Berry Gordy may have run a tighter shop over at Motown, but it was Jim Stewart's Stax Records in Memphis that was the real heart and, well, soul of 1960s and '70s soul music.
Originally a budget-minded operation founded by a failed white country fiddle player, Stax Records evolved into a powerhouse R&B operation with more sparse, ragged and slightly less polite sound than its Detroit-based competition. The producers and artists who recorded for Stax -- and its sister label Volt -- were responsible for a truckload of topnotch gems by the cream of the soul crop. Carla Thomas, Isaac Hayes, Booker T. and the MGs, Sam and Dave, the Staple Singers, the Mar-Keys and, perhaps most important, Otis Redding, were just a few of the big league hitters in the Stax lineup.
All of that talent is on prominent display in this new four-CD collection, which should be indispensable for that reason alone. But there is a lot more here, and it's put together in far less cumbersome and a more-to-the-point fashion than 1991's exhaustive nine-disc Stax Singles anthology.
If you like this story, consider signing up for our email newsletters.
SHOW ME HOW
You have successfully signed up for your selected newsletter(s) - please keep an eye on your mailbox, we're movin' in!
To the uninitiated, much of the Stax-Volt catalogue is recognizable these days for the second life it has taken on in advertising. But long before these tunes were used to peddle sedans to affluent boomers, the music cut a deeper swath. In fact, there's a pretty good argument to be made that not only was it fun to dance to, but at times it also carried a far-from-subtle political message aimed at segregated and suppressed music fans. Repeated listenings of Redding's "Respect" and "I've Been Loving You Too Long," and Sam and Dave's "I Can't Stand Up for Falling Down" reveal deeper subtexts. Hayes' "Theme From Shaft" simmers with urban rage and hero worship. And even the MGs' rollicking "Time Is Tight" sounds like a call to arms -- a theme later more fully exploited by the Clash.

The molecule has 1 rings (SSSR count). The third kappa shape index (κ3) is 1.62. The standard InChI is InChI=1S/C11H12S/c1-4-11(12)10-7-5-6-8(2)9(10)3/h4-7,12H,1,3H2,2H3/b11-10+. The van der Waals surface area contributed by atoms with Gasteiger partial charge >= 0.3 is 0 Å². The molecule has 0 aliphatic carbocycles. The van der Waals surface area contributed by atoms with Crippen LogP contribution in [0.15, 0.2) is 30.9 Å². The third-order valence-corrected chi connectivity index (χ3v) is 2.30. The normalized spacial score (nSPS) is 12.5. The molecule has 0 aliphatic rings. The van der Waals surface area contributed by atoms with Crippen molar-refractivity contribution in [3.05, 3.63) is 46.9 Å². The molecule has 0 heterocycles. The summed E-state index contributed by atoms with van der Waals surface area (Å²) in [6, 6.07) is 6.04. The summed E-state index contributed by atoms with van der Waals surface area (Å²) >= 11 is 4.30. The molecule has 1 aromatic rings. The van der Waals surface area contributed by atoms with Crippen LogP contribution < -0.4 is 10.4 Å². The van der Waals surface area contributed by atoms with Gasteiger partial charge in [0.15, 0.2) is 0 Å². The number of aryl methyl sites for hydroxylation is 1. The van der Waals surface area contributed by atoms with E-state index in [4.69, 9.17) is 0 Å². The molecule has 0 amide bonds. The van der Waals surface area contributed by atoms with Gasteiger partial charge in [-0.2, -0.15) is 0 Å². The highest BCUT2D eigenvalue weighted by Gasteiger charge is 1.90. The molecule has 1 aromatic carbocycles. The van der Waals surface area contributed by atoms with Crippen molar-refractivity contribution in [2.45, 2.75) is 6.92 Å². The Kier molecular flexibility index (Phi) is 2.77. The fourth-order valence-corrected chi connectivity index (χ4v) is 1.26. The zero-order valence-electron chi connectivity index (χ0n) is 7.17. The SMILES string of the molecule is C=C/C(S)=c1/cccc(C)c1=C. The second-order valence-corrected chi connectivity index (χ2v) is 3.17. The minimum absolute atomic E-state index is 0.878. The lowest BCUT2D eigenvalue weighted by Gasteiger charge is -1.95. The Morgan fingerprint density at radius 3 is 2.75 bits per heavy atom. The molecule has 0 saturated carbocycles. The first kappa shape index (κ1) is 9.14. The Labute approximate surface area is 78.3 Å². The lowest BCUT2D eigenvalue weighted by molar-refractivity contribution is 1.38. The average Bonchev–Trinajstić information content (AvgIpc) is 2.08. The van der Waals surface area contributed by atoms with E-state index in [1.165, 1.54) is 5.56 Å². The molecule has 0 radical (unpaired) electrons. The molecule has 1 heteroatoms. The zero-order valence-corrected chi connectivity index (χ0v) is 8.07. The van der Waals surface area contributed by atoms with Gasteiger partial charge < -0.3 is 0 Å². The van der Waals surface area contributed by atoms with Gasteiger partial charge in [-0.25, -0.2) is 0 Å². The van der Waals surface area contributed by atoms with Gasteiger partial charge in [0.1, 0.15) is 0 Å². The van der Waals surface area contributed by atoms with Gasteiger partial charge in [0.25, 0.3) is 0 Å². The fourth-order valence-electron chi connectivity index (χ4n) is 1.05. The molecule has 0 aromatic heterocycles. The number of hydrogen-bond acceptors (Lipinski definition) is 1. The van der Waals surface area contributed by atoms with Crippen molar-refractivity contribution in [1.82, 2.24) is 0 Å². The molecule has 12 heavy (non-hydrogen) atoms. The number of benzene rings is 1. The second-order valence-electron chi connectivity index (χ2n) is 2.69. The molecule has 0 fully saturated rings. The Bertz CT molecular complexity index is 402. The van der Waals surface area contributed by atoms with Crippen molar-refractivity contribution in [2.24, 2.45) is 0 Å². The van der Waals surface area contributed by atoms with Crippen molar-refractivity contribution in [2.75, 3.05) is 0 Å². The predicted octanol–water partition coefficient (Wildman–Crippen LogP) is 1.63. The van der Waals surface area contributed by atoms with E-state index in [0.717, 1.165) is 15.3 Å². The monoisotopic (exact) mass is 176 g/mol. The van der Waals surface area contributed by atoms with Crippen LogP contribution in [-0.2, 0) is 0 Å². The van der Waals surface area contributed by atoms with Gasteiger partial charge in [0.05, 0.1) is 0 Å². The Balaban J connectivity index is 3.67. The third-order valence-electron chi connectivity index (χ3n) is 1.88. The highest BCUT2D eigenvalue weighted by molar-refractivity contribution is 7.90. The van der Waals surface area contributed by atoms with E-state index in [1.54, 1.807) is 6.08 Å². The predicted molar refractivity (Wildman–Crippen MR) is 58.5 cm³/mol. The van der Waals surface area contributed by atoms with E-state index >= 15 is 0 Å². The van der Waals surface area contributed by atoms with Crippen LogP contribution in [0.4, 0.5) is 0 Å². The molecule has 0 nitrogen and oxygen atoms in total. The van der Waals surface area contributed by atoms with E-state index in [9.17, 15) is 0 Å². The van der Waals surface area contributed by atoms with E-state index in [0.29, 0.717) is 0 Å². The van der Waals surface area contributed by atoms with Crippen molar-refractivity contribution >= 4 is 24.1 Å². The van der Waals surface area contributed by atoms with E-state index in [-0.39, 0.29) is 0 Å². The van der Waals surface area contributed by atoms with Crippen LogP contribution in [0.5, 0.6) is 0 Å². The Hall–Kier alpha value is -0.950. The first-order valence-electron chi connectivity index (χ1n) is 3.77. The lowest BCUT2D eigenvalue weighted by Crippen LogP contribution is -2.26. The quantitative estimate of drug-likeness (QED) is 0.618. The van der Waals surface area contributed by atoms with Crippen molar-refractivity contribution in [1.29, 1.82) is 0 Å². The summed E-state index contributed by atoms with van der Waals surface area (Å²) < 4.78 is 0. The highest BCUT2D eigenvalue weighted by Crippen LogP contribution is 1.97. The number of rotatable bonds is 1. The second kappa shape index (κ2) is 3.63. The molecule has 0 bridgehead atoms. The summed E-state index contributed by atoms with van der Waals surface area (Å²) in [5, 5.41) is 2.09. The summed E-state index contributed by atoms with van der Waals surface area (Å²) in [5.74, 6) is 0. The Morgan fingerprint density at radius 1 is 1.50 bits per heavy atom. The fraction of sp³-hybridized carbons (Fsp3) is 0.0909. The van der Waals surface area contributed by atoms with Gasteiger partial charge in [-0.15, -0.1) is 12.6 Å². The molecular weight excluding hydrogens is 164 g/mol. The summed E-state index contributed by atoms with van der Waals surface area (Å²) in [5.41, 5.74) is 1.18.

But don't let such weighty matters spoil the party. There is a wealth of material here aimed solely at having a good time. Check out Rufus Thomas' various celebrations of short-lived dance crazes of the day: "The Breakdown," "Do the Funky Chicken," "Can Your Monkey Do the Dog" and "Do the Push and Pull," to name but a few. It's like a musical how-to manual. Or listen to the honey-sweet harmonies that the Staple Singers pour over the coarse rhythms of their optimistic hits "I'll Take You There" and "Respect Yourself." Meanwhile, far more earthy pleasures are celebrated in Linda Lyndell's unrestrained "What a Man."
Even clumsy Caucasian music is transformed into suave soul by the Stax machine. The MGs' take on "Hang 'Em High" and Hayes' cover of Burt Bacharach's "Walk On By" both mine rich rhythms where before there were only fossilized chord changes.
Much of this material has been watered down over the years. Well-meaning hip-hop groups and R&B performers have dipped into the pool plenty, turning some of these tunes into sonic wallpaper. And empty-headed novelty acts, such as the Blues Brothers, further diluted the original thrust. But those searching for the real deal can start here.